It’s not difficult to notice that there is a fashion for vintage. And it’s recently storming a motorcycle community. It’s more and more common to meet people who are not really petrol-heads / grease monkeys or have very little to do with any kind of motoring… But suddenly they are interested in vintage, classic products – to travel around the city with style, but without the consequences of maintaining a 30-40-year-old machine. Obviously big brands see this trend too. So recently we have more and more of “retro” styled modern products and editions… to meet these demands. And it’s fine – there is a niche on the market to be filled.
But what I would want – is for these versions to be honest with the buyer and the brand’s legacy. To rely on some heritage, have a history, some reason to exist (other than marketing and sales) and be revived… even if it’s the name of the famous rider that is connecting the worlds – something more than just the looks.
And in some cases, I have serious doubts if this revival fashion is really fine. I’ll try to put aside the fact itself that there should be no “factory” cafe racers and other customs available at dealer stores. They ought to be hand-built…
There are other reasons not to like them. Here are 3 examples that should not exist for reason a little deeper than the above:
1. BMW R NineT Cafe Racer
I get that. R NineT has a story. It’s a 90 years anniversary motorcycle. The name says it all – bravo. And it does the job. It has a proper engine. Has all that it takes for a retro naked bike from the Bavarian motorcycle maker. I get why it’s liked so much.
But the Cafe Racer variant? Let’s skip the part about it being just ugly – as this is not something to debate as it relies on personal tastes. (there is not a single straight line in there, it’s out of proportions). It has the regular forks (for retro looks?) – but they didn’t go all the way with spoked wheels.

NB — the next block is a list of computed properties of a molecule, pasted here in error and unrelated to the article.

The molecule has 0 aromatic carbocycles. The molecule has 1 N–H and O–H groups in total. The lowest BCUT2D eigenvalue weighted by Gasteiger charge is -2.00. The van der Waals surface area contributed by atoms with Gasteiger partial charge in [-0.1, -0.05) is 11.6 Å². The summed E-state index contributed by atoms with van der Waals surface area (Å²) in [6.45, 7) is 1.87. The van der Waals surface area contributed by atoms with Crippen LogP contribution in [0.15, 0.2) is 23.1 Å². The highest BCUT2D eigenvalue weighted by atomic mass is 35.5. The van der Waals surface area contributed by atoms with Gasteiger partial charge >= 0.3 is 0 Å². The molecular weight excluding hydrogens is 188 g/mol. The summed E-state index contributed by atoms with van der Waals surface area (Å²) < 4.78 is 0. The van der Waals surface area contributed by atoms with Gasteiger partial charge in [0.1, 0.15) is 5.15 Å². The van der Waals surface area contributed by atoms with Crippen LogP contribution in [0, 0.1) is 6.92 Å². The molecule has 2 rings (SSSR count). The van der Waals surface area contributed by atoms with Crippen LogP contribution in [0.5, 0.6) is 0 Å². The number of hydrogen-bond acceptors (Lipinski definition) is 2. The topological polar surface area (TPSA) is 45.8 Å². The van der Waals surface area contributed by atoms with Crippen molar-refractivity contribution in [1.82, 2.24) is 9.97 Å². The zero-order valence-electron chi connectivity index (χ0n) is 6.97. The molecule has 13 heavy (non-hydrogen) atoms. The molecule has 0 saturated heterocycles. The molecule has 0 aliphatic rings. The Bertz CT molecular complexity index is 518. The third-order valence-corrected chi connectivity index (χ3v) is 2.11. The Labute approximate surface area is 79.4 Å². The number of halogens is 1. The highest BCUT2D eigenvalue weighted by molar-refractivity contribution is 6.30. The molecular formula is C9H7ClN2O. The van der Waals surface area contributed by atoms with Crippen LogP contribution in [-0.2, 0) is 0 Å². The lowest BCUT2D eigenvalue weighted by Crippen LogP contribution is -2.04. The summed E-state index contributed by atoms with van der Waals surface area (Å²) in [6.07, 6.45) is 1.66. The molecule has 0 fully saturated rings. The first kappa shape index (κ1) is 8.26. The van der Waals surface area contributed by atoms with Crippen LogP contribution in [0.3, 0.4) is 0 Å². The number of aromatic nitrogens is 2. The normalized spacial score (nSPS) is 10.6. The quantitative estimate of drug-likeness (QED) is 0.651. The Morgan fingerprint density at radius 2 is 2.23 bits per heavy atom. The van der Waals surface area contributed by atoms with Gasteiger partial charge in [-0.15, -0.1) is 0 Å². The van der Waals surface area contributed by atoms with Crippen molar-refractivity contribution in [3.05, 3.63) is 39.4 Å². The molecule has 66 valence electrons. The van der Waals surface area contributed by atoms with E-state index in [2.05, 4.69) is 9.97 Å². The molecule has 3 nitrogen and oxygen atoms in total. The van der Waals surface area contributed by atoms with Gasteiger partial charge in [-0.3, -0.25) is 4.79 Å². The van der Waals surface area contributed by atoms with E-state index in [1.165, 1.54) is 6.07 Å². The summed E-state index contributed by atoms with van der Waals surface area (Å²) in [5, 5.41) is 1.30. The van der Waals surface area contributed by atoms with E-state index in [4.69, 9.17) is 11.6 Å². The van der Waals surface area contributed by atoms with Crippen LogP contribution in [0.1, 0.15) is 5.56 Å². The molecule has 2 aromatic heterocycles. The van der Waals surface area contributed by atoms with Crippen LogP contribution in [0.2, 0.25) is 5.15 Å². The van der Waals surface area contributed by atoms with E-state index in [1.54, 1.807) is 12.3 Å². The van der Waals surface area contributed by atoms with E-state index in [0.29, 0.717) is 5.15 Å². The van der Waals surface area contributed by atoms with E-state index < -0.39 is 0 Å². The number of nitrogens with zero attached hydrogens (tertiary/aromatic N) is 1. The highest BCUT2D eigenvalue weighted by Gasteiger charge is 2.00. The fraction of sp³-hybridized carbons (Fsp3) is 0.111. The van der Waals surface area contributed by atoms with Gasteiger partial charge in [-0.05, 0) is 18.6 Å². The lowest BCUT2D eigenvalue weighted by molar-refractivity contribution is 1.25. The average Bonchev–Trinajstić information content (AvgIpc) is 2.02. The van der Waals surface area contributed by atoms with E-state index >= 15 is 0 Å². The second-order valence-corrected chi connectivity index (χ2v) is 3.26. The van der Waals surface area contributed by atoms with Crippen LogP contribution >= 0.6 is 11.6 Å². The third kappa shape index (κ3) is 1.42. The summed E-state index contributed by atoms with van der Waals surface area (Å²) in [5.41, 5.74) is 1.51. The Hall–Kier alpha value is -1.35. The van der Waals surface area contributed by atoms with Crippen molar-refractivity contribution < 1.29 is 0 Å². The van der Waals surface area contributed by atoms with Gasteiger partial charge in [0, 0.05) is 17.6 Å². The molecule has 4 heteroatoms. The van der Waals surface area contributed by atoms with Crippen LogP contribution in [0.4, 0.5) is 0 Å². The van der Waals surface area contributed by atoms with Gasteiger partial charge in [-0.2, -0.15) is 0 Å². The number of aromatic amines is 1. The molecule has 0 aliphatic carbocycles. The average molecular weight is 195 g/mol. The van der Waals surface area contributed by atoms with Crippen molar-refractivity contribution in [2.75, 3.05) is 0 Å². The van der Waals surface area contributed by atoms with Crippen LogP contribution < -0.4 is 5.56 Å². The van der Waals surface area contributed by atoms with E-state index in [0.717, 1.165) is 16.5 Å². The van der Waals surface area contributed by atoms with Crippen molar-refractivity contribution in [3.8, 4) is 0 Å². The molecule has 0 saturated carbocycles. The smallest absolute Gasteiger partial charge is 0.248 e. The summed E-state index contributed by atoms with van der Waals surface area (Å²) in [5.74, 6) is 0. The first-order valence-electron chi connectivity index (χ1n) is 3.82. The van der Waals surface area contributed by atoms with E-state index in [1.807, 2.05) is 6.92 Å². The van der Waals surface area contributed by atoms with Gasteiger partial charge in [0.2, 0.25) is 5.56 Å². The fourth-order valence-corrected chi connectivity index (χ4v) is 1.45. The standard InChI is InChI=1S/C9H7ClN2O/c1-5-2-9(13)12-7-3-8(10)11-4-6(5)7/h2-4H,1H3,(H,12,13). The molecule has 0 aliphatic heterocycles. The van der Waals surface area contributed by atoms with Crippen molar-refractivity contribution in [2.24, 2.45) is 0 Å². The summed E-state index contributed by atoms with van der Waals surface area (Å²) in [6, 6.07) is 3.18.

But the most important part of this point is: what kind of business has the German R series to exist in the cafe racer world? They were never a part of it. I know it’s controversial to write such thing, and I also know that most of my friends like R NineT. But I would really wish that the “consumers” would pay more attention to history and reasoning, other than “Hey! This will look so cool in my garage!”.
Another thing that if You try the R NineT… The ride. Is quite boring. There is no X factor, no edge. It’s just “ok”.
2. Triumph Bobber
Similar story… Triumph is a brand with their own heritage. I love their bikes. All the Scramblers, Bonneville’s, Thruxton’s and Street Cups. Triumph, among really few brands, has all the right to use Cafe Racer “segment” name with their products – as they played a major role in its creation.
But… Bobber? Factory Bobber? Let’s leave the Bobbers for American’s – could we? There is no Harley Davidson Sportster Cafe Racer Edition (yet?). So let’s leave the Bobber style for custom workshops ok?
And the worst part is – that as this model is a great commercial success, as there is a large waiting line if You order one. So they will probably be encouraged to go further with these kinds of versions… Yey!
3. Ducati Scrambler
This one is tricky. As actually Ducati has every right to use this name. As they own it from the 60’s. And… Ducati really needed something more affordable in their product range – other than the cheapest Monster. Don’t get me wrong – I like this concept, the looks, the price, the ride. The Scrambler as a motorcycle is fine.
But I have a problem with the name in general. It’s a case of Fiat with the “500”. They had the name, history and success story. But – they got 1 detail wrong. The engine…
In case of Fiat – it was supposed to be on the other side of the car! For the Ducati… Scramblers in the 60’s were single cylinder engines. L twins are fine – they have a character… It’s a special feature of this Italian company these days.
But it’s not the engine type that should be put to the Scrambler frame! What I don’t get – is why didn’t they make the effort to make a single cylinder? It would make the bike even cheaper – as this was also the goal for them – to have a cheap entry level motorcycle with a vintage vibe!
* And just don’t get me started on Scrambler Cafe Racer version… It’s enough to just hear how ridiculously this name sounds.
Will Ducati present a Brat version? This would be fun. Italian brand motorcycle built with style originated in Japan. Do it – I dare You!